Rep. Frank Pallone, Jr.
Statement in the House of Representatives
“Proposed sale of attack helicopters to turkey would destabilize region, threaten human rights”
Thursday, March 9, 2000
Mr. Speaker, the Clinton Administration is currently considering a $4 billion sale of attack helicopters to the Republic of Turkey. I am here today, Mr. Speaker, to express my strong opposition to this proposal. Providing these helicopters to Turkey will only serve to increase tensions and instability in a region of the world that is vital to U.S. interests and which is already plagued by conflicts and human rights violations. Put very simply, Mr. Speaker, I am concerned that the Turkish armed forces will use this advanced American military technology to threaten its neighbors and abuse its own citizens.
Mr. Speaker, several organizations have called upon the Clinton Administration to refuse an export license for the attack helicopters to the Turkish Army because Turkey has failed to make progress on human rights benchmarks set by the Administration in 1998 as a condition for
approval of the export license.
Among those organizations working to block the export license is Amnesty International. Dr. William F. Schulz, Executive Director of Amnesty International USA, stated that, “Based on the State Department’s own annual human rights report, Turkey fails to meet the human rights benchmarks.” Indeed, Mr. Speaker, the section on Turkey in the State Department’s annual human rights report issued just a few weeks ago, states that, “The security forces continue to torture, beat and otherwise abuse persons regularly. Torture, beatings and other abuses by security forces remained widespread, at times resulting in deaths. Security forces at times beat journalists.”
In a particularly relevant issue with regard to the helicopters, both the State Department and Amnesty International have reported the use of helicopters to attack Kurdish villages in Turkey and to transport troops to regions where they have tortured and killed civilians. Do we really want to see American advanced technology used by Turkey to accomplish these operations against the Kurdish people with even more ruthless efficiency?
Mr. Speaker, this helicopter deal is also a danger to regional stability in the Eastern Mediterranean and the Caucasus. Recently, there has been a thawing in Greek-Turkish relations, a trend which we all welcome. The sale of these helicopters to Turkey has the potential to upset this recent progress in the relations between these neighbors. It could well be seen by Greece as a destabilizing step, at a time when we are seeing renewed efforts to resolve the Cyprus conflict, an issue that the Administration considers a major priority. In terms of Turkey’s legitimate defense needs, it’s hard to see any justification for these advanced attack helicopters. Indeed, Mr. Speaker, it is apparent that Turkey is already over-armed. The neighboring country that has suffered the most from the Turkish Government’s aggressive militaristic and nationalistic posture is Armenia. In the years between 1915 and 1923, Turkey perpetrated Genocide against the Armenian people, resulting in 1.5 million innocent Armenian civilians being murdered.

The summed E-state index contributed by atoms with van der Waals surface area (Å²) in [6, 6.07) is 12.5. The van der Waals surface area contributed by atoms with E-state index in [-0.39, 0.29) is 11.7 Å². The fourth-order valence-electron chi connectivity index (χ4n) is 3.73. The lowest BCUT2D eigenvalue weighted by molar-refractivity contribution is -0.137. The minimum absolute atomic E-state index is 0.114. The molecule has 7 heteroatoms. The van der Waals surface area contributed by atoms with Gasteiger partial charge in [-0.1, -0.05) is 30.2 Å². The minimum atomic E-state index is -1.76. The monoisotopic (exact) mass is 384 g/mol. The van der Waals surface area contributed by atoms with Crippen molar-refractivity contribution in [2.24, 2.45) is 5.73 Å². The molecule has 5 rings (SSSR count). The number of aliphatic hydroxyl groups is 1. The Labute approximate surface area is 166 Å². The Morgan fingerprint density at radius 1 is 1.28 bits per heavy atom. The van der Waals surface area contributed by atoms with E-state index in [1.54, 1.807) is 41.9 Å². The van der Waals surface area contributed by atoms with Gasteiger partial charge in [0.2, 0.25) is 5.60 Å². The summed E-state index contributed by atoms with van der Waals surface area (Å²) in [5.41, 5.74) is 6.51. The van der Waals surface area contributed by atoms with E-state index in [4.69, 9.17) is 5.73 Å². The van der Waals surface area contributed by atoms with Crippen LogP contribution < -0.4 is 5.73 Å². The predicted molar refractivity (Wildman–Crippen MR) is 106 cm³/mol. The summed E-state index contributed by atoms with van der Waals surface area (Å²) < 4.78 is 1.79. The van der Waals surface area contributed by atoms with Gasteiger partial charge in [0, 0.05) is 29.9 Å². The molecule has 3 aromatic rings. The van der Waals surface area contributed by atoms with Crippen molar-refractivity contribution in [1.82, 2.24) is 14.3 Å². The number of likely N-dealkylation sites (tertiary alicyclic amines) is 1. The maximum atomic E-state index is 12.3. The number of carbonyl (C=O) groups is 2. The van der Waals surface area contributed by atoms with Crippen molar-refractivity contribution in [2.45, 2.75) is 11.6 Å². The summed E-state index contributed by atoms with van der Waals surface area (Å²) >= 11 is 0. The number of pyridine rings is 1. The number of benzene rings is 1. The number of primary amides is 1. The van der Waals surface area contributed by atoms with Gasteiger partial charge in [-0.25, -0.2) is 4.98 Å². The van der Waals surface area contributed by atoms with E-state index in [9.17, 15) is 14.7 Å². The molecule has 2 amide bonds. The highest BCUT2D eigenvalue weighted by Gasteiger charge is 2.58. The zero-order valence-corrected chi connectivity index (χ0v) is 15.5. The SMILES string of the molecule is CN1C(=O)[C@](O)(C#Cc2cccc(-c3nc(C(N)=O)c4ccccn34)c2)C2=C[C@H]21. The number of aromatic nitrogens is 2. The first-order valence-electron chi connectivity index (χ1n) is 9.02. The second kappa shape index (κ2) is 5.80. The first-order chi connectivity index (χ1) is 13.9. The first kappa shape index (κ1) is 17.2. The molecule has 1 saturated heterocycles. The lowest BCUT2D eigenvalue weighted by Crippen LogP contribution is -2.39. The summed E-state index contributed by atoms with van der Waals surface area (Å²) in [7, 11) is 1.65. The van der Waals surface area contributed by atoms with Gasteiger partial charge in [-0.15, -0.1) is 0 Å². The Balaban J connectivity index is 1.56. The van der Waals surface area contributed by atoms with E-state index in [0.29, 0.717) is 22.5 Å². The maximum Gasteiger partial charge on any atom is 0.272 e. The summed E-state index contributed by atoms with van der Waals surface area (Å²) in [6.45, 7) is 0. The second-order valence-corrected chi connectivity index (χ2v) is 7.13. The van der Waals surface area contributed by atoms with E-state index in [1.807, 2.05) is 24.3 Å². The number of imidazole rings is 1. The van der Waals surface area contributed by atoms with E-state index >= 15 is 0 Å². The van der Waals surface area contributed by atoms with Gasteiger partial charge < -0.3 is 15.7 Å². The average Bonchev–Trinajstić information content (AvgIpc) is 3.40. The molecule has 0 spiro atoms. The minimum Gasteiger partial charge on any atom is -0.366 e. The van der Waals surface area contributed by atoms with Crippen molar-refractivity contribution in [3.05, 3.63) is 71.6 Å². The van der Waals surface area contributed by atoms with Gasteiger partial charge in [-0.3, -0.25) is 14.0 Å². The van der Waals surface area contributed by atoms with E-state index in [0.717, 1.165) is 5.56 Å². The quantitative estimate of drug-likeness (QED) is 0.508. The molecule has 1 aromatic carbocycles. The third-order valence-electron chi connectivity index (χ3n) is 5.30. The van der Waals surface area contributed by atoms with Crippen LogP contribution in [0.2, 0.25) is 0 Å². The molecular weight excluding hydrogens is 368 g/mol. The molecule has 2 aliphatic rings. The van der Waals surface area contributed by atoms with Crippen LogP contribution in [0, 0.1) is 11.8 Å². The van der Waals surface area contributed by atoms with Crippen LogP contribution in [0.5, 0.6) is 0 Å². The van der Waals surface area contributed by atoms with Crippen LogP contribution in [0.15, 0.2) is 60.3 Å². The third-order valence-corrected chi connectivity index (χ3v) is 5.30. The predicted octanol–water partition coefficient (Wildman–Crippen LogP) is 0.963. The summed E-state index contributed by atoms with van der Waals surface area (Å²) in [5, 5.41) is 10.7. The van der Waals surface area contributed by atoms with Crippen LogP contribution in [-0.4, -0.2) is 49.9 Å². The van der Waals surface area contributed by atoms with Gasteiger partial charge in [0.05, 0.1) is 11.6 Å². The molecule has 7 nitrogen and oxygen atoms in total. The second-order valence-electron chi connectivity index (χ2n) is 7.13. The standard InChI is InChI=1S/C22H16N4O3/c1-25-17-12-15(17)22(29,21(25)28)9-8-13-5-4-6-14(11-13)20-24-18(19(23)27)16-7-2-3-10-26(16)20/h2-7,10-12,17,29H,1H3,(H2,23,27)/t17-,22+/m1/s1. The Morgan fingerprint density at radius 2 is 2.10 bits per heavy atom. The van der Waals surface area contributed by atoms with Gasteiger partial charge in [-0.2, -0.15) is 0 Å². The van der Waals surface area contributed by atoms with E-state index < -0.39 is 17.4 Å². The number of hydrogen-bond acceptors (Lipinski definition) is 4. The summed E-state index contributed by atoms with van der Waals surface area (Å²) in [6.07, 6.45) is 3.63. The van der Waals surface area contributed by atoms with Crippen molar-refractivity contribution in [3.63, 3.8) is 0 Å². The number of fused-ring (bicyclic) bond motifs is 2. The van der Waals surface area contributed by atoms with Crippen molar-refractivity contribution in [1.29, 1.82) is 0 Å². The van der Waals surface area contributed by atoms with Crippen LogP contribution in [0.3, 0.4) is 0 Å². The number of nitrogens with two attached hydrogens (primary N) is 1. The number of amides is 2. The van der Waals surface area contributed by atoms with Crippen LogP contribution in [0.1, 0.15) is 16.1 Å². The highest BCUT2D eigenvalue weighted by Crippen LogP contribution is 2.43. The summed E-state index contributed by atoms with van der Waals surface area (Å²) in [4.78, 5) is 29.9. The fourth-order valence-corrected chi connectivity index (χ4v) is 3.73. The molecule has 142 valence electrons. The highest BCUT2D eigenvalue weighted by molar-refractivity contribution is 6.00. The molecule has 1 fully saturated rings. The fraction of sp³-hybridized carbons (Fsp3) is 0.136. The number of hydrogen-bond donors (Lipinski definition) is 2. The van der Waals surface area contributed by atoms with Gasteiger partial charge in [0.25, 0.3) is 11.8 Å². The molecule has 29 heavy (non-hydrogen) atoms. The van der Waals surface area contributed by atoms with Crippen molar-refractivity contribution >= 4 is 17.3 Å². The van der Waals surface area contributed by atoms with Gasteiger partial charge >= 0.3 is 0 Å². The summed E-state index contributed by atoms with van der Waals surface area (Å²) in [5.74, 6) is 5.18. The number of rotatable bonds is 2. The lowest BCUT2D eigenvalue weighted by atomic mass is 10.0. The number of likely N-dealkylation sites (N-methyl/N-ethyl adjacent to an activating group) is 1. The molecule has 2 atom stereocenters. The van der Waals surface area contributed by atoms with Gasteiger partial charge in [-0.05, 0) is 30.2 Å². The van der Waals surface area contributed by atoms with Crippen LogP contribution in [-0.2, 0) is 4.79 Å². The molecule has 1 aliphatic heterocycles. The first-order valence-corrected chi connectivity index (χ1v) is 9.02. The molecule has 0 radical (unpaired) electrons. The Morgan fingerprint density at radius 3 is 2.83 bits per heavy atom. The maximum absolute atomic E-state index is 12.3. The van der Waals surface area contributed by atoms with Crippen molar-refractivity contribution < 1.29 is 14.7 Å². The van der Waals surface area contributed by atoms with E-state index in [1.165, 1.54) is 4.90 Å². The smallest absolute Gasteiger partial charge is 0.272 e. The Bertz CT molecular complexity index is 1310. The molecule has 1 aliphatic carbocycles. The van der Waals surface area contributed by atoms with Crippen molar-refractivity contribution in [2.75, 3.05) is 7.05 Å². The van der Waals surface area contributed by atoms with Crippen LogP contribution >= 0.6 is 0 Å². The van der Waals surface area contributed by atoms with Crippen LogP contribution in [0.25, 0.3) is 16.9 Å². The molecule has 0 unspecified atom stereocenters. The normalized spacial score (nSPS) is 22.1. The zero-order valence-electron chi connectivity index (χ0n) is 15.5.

In the year 2000, Turkey continues to maintain an illegal blockade of its border with Armenia, which has prevented the delivery of vitally needed supplies to Armenia. Even Turkish business people would like to see the opening of corridors of trade and transport with Armenia. Turkey has also backed Azerbaijan in the conflict over Nagorno Karabagh. Given this pattern of hostility, the people of Armenia have every reason to fear the acquisition of these helicopters by Turkey.
Mr. Speaker, the Government of Turkey knows how the game is played here in Washington. They have recently signed a $1.8 million-a-year contract for the lobbying services of several former Members of this Congress to push for the helicopter deal. I urge the Administration to resist this type of pressure, and I call on my colleagues in Congress to join me in using our position as elected officials to prevent this helicopter deal. Providing these helicopters to Turkey does nothing to promote American interests or values, does nothing to promote stability, and does nothing to advance the cause of human rights.